Universal Children's Day

11th November 2011 at 00:00
20 November

What you can do

Universal Children's Day has been celebrated for more than 20 years and was first proposed by the United Nations in 1954. But around the world, charitable organisations such as Unicef are still struggling to win many children access to healthy food, water and basic human rights. See how schools can get involved with a range of projects at www.unicef.org.ukget-involvedyour-organisationschools


Kevin, aged 13, from the Ukraine, wants no child to be treated unfairly, while Muci, 16, from Malaysia, simply asks children be given freedom of expression. Usukhbayar, 20, from Mongolia, pleads that every youngster be given an education. Hear the wishlists of children from around the world at www.unicef.orgrightsitemedia_youtube.php


They worked in coal mines, cleaned chimneys, slaved long hours in factories and swept up after horse-drawn hansom cabs. And before the Victorians introduced reformatory schools for under-16s, child offenders were treated as adults and even hanged for their misdemeanours. Go to http:bit.lytTtSmf for resources on crime and punishment.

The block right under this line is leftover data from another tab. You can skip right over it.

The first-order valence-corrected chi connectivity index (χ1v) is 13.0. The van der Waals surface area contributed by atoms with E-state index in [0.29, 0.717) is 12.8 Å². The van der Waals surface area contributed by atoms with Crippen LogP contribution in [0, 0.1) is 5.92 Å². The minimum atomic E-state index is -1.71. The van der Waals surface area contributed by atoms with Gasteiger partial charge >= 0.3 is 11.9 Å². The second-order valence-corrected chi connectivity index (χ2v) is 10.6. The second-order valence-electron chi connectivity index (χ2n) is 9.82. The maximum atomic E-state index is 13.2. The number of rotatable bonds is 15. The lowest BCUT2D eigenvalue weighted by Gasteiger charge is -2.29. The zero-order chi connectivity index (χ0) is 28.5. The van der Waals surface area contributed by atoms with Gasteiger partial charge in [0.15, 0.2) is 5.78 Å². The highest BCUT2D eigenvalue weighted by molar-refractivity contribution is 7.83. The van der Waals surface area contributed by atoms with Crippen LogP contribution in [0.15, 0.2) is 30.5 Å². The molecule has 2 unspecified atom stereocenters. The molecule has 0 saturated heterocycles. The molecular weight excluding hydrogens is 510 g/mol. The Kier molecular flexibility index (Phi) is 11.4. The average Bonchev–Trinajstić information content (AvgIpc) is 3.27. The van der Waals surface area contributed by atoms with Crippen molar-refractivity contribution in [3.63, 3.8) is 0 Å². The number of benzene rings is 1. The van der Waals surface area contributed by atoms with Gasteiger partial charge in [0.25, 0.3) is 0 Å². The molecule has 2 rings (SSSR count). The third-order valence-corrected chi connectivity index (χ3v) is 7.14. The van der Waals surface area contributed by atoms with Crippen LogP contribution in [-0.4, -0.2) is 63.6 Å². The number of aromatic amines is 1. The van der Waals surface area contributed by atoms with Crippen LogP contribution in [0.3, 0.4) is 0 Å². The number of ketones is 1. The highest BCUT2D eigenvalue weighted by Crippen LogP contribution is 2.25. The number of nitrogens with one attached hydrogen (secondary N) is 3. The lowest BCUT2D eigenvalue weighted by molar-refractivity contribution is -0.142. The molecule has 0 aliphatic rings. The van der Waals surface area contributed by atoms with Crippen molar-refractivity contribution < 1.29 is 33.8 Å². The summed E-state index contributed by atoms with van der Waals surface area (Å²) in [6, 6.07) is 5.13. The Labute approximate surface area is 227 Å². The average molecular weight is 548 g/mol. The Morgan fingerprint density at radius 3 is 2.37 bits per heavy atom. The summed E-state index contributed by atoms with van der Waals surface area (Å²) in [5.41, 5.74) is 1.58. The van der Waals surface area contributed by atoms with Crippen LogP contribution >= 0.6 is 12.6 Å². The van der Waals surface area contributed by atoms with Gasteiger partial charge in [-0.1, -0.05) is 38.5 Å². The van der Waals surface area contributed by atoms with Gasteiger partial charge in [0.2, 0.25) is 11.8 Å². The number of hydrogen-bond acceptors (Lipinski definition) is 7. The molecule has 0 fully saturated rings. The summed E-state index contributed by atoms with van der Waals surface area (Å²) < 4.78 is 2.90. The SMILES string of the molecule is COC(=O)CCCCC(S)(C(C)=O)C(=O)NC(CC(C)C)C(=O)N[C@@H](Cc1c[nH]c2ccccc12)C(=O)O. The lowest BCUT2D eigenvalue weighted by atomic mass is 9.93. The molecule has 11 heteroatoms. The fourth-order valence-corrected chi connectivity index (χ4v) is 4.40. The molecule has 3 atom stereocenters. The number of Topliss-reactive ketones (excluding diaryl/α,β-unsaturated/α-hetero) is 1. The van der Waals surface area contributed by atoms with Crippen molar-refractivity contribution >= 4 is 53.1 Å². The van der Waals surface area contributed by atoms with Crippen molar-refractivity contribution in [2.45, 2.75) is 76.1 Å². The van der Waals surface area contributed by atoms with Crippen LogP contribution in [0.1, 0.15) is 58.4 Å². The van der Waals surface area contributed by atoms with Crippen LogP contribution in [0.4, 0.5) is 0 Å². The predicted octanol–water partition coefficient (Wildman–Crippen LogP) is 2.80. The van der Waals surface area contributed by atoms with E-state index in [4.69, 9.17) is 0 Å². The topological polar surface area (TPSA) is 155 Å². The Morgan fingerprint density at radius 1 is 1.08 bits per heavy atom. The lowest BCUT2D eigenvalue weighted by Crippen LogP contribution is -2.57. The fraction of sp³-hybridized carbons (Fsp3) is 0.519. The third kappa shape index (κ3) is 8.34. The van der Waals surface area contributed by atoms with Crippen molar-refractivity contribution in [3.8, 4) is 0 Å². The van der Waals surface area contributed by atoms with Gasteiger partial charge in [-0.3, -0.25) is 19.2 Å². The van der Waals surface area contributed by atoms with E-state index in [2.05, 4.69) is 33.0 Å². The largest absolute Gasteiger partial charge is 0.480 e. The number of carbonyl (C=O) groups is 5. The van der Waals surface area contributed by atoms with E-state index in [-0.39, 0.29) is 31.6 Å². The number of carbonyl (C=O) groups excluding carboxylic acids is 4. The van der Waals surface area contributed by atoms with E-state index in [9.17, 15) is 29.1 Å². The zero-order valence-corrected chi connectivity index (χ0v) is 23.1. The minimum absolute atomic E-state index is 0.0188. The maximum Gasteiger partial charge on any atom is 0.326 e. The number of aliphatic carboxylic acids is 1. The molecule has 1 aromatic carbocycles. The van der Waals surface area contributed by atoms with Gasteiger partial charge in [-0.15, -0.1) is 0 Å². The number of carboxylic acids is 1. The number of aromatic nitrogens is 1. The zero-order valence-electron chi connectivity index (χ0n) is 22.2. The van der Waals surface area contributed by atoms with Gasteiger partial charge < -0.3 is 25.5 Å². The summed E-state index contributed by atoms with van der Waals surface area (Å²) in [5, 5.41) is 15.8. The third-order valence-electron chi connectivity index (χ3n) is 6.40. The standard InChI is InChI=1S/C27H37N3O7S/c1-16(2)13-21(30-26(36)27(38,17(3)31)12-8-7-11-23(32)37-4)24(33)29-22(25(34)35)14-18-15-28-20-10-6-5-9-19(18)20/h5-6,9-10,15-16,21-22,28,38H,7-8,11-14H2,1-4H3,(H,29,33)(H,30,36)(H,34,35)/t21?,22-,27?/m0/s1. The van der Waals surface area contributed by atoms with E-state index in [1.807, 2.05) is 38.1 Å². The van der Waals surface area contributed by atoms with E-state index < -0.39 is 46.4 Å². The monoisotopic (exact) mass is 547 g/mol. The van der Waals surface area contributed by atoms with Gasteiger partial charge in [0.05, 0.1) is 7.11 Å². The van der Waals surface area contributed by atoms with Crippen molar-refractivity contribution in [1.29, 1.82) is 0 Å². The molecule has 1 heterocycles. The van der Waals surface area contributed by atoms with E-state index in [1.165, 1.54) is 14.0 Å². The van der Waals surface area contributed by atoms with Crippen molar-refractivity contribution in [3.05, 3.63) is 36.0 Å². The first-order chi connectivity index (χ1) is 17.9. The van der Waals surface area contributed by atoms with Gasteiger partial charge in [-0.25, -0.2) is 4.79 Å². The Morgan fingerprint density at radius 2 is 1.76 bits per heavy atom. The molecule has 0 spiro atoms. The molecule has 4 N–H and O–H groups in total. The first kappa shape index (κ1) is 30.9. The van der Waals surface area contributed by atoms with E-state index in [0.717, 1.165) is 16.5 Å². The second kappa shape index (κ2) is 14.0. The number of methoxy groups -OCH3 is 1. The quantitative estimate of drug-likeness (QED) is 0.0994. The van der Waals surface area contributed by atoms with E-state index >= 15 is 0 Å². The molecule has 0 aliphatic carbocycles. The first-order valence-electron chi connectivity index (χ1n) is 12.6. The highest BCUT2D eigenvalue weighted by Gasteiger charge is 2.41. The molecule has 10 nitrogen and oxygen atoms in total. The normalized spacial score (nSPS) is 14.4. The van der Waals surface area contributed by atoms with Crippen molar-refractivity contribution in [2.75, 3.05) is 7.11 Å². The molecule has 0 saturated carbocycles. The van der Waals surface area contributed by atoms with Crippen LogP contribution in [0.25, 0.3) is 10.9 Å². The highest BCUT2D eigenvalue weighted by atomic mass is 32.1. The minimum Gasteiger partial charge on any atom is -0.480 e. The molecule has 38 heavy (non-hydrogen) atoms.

If you think many of today's children in Britain have it too easy, put the fear of God into them with cautionary tales from Hilaire Belloc - designed to scare youngsters into staying in line. Just remember, today's children are more sophisticated and may point out that they are unlikely to be eaten by a lion (Jim) or be burned to death for telling lies (Matilda). http:bit.lyusF8PU


The Victoria and Albert Museum of Childhood in east London houses the UK's national collection of childhood-related artefacts and toys - one of the finest in the world - which spans the 1600s to the present. It also runs an award-winning programme for schools, gives talks for students, and runs schemes for children with special needs. Learn more at www.vam.ac.ukmoc.


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